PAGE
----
Barack Obama lost his first race. He got lucky in his second political race and then hit the jackpot.
He was a little known and not accomplished state senator when he decided to run for the US Senate.
At the time the Senate seat was held by a very popular GOP Senator who was a lock to win again.
All the qualified Democrats stayed out of the race because they knew they would lose. Enter Obama.
Because the top Democrats were not running he tossed his hat in the ring, probably to raise his profile rather than thinking he had a real shot at winning.
Right before the election, a sex scandal took down the GOP incumbent and the rest is history. So yes, Obama was an accident and was more luck than skill.
His record and his scandals speak for themselves but that is not stopping the University of Illinois in giving Obama an award for “ethics in government.”
That is not a joke. From Breitbart:
The University of Illinois system — which has endured more than a decade of corruption scandals — announced Thursday that it will present former President Barack Obama with an “ethics in government” award at a Sep. 7 ceremony.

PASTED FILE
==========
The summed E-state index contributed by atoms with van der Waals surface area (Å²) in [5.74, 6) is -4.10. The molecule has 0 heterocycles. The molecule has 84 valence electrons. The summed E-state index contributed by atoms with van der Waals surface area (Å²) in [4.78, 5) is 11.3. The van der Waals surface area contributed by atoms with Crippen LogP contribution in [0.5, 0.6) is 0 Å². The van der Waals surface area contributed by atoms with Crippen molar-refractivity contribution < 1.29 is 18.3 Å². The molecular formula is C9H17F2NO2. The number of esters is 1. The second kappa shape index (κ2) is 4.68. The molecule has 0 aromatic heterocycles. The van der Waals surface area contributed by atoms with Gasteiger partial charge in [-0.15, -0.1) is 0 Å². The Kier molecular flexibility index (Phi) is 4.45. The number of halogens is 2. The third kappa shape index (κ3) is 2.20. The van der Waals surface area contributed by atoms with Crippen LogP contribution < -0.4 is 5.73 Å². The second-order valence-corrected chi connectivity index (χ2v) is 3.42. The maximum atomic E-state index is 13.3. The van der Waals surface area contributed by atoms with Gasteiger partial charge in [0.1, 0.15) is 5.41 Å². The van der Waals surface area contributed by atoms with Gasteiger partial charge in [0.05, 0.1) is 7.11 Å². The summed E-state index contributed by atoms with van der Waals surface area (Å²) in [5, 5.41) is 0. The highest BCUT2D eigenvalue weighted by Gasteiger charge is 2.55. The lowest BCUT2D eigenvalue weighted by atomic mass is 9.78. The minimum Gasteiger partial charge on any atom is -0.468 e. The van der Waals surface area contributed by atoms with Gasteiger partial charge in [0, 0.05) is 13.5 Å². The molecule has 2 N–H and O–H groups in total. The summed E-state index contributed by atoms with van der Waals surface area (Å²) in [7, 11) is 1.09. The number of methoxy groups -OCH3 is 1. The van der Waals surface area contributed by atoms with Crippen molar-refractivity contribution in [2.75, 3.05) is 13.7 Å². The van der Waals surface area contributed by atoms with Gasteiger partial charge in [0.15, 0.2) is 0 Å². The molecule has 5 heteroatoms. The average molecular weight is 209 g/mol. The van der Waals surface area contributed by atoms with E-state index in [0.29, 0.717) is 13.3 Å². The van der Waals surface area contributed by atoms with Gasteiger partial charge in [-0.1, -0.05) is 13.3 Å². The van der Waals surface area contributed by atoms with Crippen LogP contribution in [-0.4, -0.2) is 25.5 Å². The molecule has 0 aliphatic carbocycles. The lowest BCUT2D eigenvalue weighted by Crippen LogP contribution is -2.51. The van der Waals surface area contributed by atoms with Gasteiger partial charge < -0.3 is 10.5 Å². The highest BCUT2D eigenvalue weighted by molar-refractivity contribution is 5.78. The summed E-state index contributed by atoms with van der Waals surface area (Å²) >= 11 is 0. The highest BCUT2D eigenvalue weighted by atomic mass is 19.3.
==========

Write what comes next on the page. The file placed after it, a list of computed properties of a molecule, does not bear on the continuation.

The university did not explain what Obama had done to earn the award — nor did it explain how Obama qualified after the IRS scandal, the Benghazi cover-up, or his own “boneheaded” deals with corrupt Chicago figures, among other ethical problems.
The university stated in a press release:
The University of Illinois System will honor former President Barack Obama on Friday, Sept. 7, with the Paul H. Douglas Award for Ethics in Government, presented annually by the system’s Institute of Government and Public Affairs (IGPA) to recognize public officials who promote the highest standards of public service.
Obama will accept the invitation of a national selection committee to receive the IGPA’s Douglas Award, which has been given annually since 1994 to public officials who have made significant contributions to the understanding and practice of ethical behavior in public service. It honors late Illinois Sen. Paul Douglas (1892-1976), who became known as the “conscience of the Senate” because of his deep commitment to high ethical standards while serving as a senator from 1949 to 1967.